Food Safety

Food safety and basic principles for control

The safety of chilled foods with respect to pathogens must be designed into the product using formulation, processing parameters and preservation factors. This must be validated, taking into account:

  • Any variability in the finished product (e.g. pH, aW) and processing, considering worst-case possibilities,
  • Appropriate hygiene during manufacture
  • Expected storage conditions
  • Usage instructions.
  • All of these factors must be taken into account for a safe shelf life to be assigned.

Processing Parameters
Heat treatment is customarily used to reduce pathogens and spoilage organisms to an acceptable level. In heat-treated chilled food it is common practice to aim for a Log 6 reduction of either Listeria monocytogenes (this treatment will also control other vegetative pathogens) or cold growing Clostridium botulinum (this treatment will not control other spore-forming pathogens such as Bacillus cereus). The choice of heat treatment is part of the product and process design.

Intrinsic Preservation Factors
Individual hurdles, such as reduced water activity, pH, preservatives, and others, or a combination thereof can be used to control pathogen growth, toxin formation and/or spoilage during storage and distribution. In preserving foods, generally more than one factor is relied upon to prevent spoilage and/or food-borne disease. The combination of several hurdles to control microbial growth may be synergistic. In such cases the overall hurdle effect is stronger than the addition of individual ones.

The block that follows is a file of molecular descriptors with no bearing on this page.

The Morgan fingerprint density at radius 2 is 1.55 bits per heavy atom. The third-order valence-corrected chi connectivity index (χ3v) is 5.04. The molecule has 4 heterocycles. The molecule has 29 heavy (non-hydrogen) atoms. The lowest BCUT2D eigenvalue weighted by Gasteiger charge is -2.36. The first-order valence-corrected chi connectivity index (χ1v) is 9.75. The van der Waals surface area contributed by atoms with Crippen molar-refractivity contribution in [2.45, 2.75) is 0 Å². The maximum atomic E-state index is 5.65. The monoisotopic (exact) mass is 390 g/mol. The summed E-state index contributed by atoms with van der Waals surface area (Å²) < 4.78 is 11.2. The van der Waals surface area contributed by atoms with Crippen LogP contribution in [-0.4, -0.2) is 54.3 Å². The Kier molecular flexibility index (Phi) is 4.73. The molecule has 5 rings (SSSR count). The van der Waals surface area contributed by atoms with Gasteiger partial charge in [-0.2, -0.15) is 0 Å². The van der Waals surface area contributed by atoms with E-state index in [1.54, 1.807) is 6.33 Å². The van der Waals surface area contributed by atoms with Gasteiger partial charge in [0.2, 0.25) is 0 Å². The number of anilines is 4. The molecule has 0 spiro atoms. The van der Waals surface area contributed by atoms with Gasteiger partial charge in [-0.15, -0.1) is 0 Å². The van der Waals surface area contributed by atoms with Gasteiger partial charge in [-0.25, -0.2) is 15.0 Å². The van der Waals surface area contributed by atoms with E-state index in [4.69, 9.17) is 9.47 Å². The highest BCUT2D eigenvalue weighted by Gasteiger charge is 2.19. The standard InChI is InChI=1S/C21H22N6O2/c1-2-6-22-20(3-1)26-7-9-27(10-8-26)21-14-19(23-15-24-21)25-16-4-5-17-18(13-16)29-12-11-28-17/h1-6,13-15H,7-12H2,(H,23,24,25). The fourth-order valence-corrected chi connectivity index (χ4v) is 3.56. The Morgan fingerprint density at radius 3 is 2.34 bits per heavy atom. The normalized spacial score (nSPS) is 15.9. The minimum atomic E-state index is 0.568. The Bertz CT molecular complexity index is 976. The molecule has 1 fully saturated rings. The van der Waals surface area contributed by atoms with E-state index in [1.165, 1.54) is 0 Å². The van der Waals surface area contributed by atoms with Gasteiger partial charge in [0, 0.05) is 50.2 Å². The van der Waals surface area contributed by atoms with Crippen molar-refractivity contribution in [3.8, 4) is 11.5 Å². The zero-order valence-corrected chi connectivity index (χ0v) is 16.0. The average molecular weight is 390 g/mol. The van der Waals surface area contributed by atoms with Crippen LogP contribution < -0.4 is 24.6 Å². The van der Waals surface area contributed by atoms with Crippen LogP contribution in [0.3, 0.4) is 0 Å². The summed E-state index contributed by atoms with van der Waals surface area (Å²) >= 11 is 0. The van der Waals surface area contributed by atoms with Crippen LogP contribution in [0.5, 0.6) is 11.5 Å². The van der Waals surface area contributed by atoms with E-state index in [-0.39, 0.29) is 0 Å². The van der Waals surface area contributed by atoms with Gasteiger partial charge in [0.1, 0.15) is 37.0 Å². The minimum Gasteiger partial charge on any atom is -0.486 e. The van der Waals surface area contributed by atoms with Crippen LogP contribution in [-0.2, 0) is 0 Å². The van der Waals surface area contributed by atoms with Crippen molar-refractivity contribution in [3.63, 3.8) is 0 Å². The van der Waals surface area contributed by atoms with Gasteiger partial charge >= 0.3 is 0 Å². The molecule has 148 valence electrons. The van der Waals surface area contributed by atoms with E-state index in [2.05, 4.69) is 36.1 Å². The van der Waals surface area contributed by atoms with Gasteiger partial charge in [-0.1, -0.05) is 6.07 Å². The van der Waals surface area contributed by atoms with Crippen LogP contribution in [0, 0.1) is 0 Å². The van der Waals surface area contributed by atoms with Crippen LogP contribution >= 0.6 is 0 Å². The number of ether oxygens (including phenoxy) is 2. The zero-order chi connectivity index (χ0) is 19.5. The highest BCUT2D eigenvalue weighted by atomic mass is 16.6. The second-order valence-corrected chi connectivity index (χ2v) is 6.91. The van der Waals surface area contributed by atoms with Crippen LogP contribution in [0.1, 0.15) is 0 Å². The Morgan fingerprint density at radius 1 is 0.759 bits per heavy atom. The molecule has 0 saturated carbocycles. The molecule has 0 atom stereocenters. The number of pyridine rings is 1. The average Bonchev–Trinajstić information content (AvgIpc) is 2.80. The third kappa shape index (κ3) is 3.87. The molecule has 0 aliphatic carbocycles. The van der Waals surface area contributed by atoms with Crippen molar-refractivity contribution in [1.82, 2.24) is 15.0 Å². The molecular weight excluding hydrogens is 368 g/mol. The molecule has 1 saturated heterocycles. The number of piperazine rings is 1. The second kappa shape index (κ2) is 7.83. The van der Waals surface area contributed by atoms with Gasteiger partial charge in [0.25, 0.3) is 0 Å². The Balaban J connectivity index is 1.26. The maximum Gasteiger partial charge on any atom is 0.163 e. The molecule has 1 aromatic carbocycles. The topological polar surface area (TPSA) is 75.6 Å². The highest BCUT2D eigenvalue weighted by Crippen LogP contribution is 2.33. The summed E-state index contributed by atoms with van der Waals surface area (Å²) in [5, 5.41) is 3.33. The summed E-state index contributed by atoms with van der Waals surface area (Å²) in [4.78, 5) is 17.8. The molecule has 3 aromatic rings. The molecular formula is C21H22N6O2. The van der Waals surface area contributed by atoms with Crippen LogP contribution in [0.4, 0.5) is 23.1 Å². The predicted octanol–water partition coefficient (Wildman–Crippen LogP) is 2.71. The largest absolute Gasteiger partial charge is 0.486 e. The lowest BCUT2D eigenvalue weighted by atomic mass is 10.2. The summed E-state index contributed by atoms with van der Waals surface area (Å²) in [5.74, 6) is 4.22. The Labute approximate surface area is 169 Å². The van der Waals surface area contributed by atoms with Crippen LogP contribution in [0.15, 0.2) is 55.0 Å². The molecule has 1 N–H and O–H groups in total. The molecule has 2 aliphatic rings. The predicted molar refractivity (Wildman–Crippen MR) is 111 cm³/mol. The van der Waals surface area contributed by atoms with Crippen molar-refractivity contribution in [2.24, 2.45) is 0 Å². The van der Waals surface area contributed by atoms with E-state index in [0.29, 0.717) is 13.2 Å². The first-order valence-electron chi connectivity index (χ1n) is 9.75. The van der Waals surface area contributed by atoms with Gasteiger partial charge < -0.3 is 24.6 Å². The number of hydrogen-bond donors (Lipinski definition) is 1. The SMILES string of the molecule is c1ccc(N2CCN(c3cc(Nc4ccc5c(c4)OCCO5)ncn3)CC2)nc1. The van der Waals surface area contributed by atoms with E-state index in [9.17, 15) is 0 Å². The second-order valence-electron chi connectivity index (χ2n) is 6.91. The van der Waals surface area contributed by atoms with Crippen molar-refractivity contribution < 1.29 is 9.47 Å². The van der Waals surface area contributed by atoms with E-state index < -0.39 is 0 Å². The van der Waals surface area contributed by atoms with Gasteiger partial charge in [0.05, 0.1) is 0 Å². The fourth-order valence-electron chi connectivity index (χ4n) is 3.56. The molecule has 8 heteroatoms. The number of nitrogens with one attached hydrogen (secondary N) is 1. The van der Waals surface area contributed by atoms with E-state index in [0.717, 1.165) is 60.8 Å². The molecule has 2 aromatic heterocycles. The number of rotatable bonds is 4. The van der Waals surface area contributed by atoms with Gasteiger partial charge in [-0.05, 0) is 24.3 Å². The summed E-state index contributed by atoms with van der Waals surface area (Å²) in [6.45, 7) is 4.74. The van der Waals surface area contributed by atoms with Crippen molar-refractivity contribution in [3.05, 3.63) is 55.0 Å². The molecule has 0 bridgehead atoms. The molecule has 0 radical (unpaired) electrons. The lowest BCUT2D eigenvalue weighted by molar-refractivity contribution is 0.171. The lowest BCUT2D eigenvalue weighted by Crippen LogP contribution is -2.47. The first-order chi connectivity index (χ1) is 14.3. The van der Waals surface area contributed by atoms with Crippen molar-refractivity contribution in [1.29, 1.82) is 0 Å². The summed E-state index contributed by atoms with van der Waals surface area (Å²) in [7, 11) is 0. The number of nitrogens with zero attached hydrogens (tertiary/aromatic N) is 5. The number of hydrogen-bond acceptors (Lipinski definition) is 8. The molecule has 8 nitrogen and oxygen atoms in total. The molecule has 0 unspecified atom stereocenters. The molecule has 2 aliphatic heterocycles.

During the evaluation and assessment of their effectiveness it must be ensured that the chosen hurdle system will not cause unwanted side effects. For example, the use of a modified atmosphere to inhibit aerobic microorganisms (in particular moulds) may favor other undesirable anaerobic organisms, resulting in a potentially hazardous product.

Expected Storage Conditions, Shelf life and Usage Instructions
Chilled foods are prepared foods that for reasons of safety and/or quality rely on storage at refrigeration temperatures throughout their entire life. Having considered product safety the potential for presence and subsequent growth of spoilage organisms must also be taken into account when deciding on the target shelf life and specifying usage instructions. Knowledge of chill chain performance, in terms of temperature and time, as well as reasonable consumer handling, must be taken into account when designing chilled products and establishing their shelf life.